But the Pharisees went out and conspired against him, how to destroy him. When Jesus became aware of this, he departed. Many crowds followed him, and he cured all of them, and he ordered them not to make him known. This was to fulfill what had been spoken through the prophet Isaiah: “Here is my servant, whom I have chosen, my beloved, with whom my soul is well pleased.
I will put my Spirit upon him, and he will proclaim justice to the Gentiles. He will not wrangle or cry aloud, nor will anyone hear his voice in the streets. He will not break a bruised reed or quench a smoldering wick until he brings justice to victory. And in his name the Gentiles will hope.”
New Revised Standard Version, copyright 1989, by the National Council of the Churches of Christ in the United States of America. Used by permission. All rights reserved. USCCB approved.
When Jesus realizes that the Pharisees want to put him to death, he doesn’t stay and continue to argue with them. Instead, he withdraws, but continues his ministry and heals all those who come to him. Matthew connects this to what is known as the First Servant Song in Isaiah, where Jesus is the servant of God who brings hope to the Jews (to whom Isaiah was speaking) and the Gentiles (who are specifically mentioned). How telling this is! Even in the midst of hatred and threats against him, Jesus continued to do the will of God and minister to those in need.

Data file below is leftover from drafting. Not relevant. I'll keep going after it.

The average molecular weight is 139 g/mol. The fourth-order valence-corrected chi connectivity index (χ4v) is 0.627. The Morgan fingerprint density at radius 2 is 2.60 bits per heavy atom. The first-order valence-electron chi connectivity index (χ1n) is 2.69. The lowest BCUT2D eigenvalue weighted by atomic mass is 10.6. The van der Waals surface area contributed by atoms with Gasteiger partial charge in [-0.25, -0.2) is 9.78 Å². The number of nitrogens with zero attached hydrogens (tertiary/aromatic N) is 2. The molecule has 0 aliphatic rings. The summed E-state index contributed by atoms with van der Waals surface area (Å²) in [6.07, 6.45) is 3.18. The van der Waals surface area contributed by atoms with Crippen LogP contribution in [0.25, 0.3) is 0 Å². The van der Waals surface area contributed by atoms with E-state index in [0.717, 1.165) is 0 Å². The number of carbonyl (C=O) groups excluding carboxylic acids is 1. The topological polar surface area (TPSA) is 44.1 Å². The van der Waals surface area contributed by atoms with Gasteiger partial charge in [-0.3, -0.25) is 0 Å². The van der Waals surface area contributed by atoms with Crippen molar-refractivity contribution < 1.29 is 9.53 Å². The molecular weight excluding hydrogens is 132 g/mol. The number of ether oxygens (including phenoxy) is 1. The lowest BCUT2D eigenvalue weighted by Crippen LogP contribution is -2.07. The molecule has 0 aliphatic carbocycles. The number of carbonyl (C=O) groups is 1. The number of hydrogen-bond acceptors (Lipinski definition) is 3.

Are there people in your life who seem to always be against you? How can you continue following Christ in spite of what others may say?
—The Jesuit Prayer team
Jesus, Prince of Peace,
you have asked us to love our enemies
and pray for those who persecute us.
We pray for our enemies and those who oppose us.
With the help of the Holy Spirit,
may all people learn to work together
for that justice which brings true and lasting peace.
To you be glory and honor for ever and ever.
—Prayer for our enemies, USCCB website